Rather than wallow in bitterness over the indifference of the music industry, however, Nick just got on with it, happily drawing strength and validation from the people who did get what he and the Wondermints were up to. I remember how utterly thrilled he was when the band was tapped to write and record a song for the soundtrack to Austin Powers: International Man of Mystery, a project that couldn’t have been more perfectly suited for a person of his particular pop-cultural tastes. His two-decade tenure in Wilson’s band regularly brought him in contact with legends like Neil Young and Jeff Beck, who seemed to instantly and intuitively grasp that Nick was the “real deal.” But success and recognition did not inflate Nick’s ego; he always seemed as humble and real as he did in the days when the ‘Mints were playing cover sets at an Irish pub in South Pasadena, and all the world travels and brushes with famous musicians just gave him more hilarious stories to lay on you the next time you talked to him. A gifted mimic, Nick could have you in tears with his imitations; even as I write this on the tremendously sad occasion of his passing, I’m laughing out loud thinking about his note-perfect account of Wilson suddenly busting up a pre-show prayer circle with a ribald tale from “back when I was in the mental institution.”
That the Wondermints’ following never really expanded beyond a smallish (albeit international) cult is one of the great injustices of late twentieth/early twenty-first century music history.
When Nick unexpectedly passed away yesterday, at the far-too-young age of fifty-nine, Wilson himself saluted him as “my favorite guitar player ever.” And no wonder—as one friend sagely put it, Nick (with his dapper threads and Mephistophelian beard) not only looked like he could have been a member of LA’s fabled session musician coterie The Wrecking Crew, but he actually played like one, as well. He could certainly wail and burn when the situation called for it, but he also understood how to seamlessly fit his instrument into an ensemble, and (especially) the importance of supporting the song. What he was playing onstage might not have always jumped out at you from the mix, but you would have absolutely noticed something “off” if his guitar had suddenly cut out.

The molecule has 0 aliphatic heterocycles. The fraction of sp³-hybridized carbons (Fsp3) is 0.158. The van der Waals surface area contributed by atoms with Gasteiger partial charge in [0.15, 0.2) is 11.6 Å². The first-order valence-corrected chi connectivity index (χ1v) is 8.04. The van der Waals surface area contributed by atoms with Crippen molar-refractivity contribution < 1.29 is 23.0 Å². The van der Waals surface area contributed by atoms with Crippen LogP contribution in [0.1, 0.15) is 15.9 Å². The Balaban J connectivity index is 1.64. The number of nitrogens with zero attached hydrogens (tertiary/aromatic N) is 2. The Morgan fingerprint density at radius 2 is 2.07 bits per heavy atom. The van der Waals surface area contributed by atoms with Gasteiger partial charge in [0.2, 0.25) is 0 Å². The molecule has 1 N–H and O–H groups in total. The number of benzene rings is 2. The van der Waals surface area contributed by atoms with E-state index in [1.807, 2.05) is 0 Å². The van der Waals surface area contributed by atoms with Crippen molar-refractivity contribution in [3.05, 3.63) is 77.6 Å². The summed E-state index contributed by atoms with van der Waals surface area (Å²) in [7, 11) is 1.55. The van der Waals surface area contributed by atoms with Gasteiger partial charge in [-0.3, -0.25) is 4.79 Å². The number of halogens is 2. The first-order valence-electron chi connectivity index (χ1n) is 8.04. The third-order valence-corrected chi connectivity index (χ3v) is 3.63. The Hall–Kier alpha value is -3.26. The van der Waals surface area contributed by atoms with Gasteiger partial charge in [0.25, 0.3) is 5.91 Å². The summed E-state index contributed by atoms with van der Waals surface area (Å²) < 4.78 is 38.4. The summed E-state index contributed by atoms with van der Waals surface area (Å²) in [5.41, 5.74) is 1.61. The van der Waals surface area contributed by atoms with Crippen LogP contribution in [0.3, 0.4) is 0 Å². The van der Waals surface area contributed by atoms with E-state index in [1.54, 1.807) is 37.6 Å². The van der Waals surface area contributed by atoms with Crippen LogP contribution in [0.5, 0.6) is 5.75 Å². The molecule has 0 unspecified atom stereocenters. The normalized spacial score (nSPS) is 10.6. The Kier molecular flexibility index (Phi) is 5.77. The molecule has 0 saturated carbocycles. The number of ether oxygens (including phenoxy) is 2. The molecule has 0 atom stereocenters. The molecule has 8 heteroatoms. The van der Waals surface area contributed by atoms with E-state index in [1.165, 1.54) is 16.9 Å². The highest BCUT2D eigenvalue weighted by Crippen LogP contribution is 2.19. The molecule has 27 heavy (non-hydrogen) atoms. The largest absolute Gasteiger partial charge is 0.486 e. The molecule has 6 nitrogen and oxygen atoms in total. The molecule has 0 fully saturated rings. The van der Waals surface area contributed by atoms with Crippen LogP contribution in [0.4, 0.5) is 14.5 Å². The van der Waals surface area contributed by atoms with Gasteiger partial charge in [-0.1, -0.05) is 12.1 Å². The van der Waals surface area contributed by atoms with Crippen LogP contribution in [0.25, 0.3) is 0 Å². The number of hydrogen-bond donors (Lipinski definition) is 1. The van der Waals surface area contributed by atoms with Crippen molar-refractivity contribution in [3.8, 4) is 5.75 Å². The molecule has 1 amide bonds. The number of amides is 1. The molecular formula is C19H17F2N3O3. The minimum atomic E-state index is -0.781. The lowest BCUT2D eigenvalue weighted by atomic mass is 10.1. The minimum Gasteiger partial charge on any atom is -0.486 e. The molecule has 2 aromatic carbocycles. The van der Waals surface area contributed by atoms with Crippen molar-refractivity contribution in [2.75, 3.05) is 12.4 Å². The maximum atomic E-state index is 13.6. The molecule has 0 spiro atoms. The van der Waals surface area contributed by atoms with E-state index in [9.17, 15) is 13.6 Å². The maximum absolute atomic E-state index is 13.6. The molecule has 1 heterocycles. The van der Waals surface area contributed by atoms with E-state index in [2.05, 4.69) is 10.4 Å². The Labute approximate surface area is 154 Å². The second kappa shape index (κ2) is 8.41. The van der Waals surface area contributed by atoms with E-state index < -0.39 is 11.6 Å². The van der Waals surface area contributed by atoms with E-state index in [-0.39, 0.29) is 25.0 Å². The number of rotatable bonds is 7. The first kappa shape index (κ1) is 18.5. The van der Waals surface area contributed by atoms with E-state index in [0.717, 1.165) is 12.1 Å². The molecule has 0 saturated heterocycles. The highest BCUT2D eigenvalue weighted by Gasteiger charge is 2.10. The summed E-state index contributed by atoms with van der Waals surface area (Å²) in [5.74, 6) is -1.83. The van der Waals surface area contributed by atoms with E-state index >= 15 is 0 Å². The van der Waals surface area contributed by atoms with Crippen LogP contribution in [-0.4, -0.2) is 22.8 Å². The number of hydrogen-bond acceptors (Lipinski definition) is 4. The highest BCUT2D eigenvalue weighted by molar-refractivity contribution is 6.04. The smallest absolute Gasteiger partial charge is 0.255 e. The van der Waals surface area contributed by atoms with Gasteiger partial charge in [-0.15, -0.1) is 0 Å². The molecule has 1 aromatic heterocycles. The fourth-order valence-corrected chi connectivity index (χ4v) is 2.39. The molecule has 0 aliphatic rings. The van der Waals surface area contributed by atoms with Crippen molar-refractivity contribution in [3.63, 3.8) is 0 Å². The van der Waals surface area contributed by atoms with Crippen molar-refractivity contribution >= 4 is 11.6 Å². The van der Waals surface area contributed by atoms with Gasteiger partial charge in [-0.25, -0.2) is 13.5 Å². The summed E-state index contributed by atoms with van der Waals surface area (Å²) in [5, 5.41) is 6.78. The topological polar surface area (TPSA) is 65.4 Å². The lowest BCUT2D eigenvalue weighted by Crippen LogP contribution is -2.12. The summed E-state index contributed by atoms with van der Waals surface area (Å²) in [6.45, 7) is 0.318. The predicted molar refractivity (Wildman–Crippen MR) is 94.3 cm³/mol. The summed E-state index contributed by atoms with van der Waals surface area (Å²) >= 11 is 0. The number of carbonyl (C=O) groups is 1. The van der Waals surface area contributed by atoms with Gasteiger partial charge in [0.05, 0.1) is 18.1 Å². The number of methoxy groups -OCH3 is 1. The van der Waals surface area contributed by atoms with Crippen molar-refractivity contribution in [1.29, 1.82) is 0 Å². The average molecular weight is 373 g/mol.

Tragically, Nicky Wonder’s guitar was silenced forever on August 7, 2019, just hours after he landed in Buffalo, NY with his bandmates to begin Brian Wilson’s Pet Sounds: The Final Performances Tour. Wilson and band gave their fallen comrade a fitting tribute on the first night of the tour, placing his guitars and amps onstage in their usual positions, with a bouquet of flowers situated on the spot where he would have stood.
Nick Walusko was a true character, a total one-off, and a completely genuine human being. He simply was who he was—I don’t think he’d ever seriously considered any other option—and he lived the life he wanted to live, which is all that any of us can ultimately hope for. It’s just terribly sad for the rest of us that he didn’t get to stick around longer.
Though Nick’s contributions to Wilson’s solo discography are considerable, you should also honor his memory by seeking out the incredible work he did with the Wondermints, Elliot Easton’s Tiki Gods, and Baby Lemonade frontman Rusty Squeezebox (whose gorgeous 2000 album Isotopes Nick recorded, mixed, and mastered), all of which bear the mark of a truly gifted (and agreeably warped) musical soul. Me, I’m gonna go outside and blast The Parade’s “Sunshine Girl” really fucking loud for a righteous dude whose presence, humor, and kindness I was lucky enough to experience firsthand. Groove on, Commander Walusko; may the next phase of your voyage be the most astounding yet. FL